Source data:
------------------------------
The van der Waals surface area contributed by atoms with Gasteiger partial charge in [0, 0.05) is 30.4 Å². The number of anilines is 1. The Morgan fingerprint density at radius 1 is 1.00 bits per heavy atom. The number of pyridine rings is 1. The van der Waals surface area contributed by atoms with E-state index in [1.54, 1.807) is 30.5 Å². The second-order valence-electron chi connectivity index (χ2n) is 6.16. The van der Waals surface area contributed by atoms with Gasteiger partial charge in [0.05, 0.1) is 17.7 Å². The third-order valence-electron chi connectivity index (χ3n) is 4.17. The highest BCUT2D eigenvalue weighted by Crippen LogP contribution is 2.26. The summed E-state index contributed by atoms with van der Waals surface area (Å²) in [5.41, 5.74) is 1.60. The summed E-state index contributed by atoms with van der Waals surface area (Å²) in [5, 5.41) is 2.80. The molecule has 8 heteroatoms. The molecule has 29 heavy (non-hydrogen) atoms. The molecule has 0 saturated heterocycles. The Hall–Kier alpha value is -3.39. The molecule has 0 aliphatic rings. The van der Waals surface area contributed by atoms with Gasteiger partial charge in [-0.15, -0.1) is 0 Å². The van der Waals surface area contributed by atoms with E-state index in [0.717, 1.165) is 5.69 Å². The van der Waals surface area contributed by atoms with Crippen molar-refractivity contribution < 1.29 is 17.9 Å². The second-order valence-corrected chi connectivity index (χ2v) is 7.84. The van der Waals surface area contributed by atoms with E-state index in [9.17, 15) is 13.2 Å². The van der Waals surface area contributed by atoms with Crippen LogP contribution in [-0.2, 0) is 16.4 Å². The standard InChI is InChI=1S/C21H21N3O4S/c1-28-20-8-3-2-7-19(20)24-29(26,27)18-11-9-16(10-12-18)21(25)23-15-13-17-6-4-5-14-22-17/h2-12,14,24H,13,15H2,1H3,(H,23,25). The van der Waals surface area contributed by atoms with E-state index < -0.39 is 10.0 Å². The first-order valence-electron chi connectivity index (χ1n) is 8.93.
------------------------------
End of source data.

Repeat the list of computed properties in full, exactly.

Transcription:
The van der Waals surface area contributed by atoms with Gasteiger partial charge in [0, 0.05) is 30.4 Å². The number of anilines is 1. The Morgan fingerprint density at radius 1 is 1.00 bits per heavy atom. The number of pyridine rings is 1. The van der Waals surface area contributed by atoms with E-state index in [1.54, 1.807) is 30.5 Å². The second-order valence-electron chi connectivity index (χ2n) is 6.16. The van der Waals surface area contributed by atoms with Gasteiger partial charge in [0.05, 0.1) is 17.7 Å². The third-order valence-electron chi connectivity index (χ3n) is 4.17. The highest BCUT2D eigenvalue weighted by Crippen LogP contribution is 2.26. The summed E-state index contributed by atoms with van der Waals surface area (Å²) in [5.41, 5.74) is 1.60. The summed E-state index contributed by atoms with van der Waals surface area (Å²) in [5, 5.41) is 2.80. The molecule has 8 heteroatoms. The molecule has 29 heavy (non-hydrogen) atoms. The molecule has 0 saturated heterocycles. The Hall–Kier alpha value is -3.39. The molecule has 0 aliphatic rings. The van der Waals surface area contributed by atoms with Gasteiger partial charge in [-0.15, -0.1) is 0 Å². The van der Waals surface area contributed by atoms with E-state index in [0.717, 1.165) is 5.69 Å². The van der Waals surface area contributed by atoms with Crippen molar-refractivity contribution < 1.29 is 17.9 Å². The second-order valence-corrected chi connectivity index (χ2v) is 7.84. The van der Waals surface area contributed by atoms with E-state index in [9.17, 15) is 13.2 Å². The van der Waals surface area contributed by atoms with Crippen LogP contribution in [-0.2, 0) is 16.4 Å². The standard InChI is InChI=1S/C21H21N3O4S/c1-28-20-8-3-2-7-19(20)24-29(26,27)18-11-9-16(10-12-18)21(25)23-15-13-17-6-4-5-14-22-17/h2-12,14,24H,13,15H2,1H3,(H,23,25). The van der Waals surface area contributed by atoms with E-state index < -0.39 is 10.0 Å². The first-order valence-electron chi connectivity index (χ1n) is 8.93.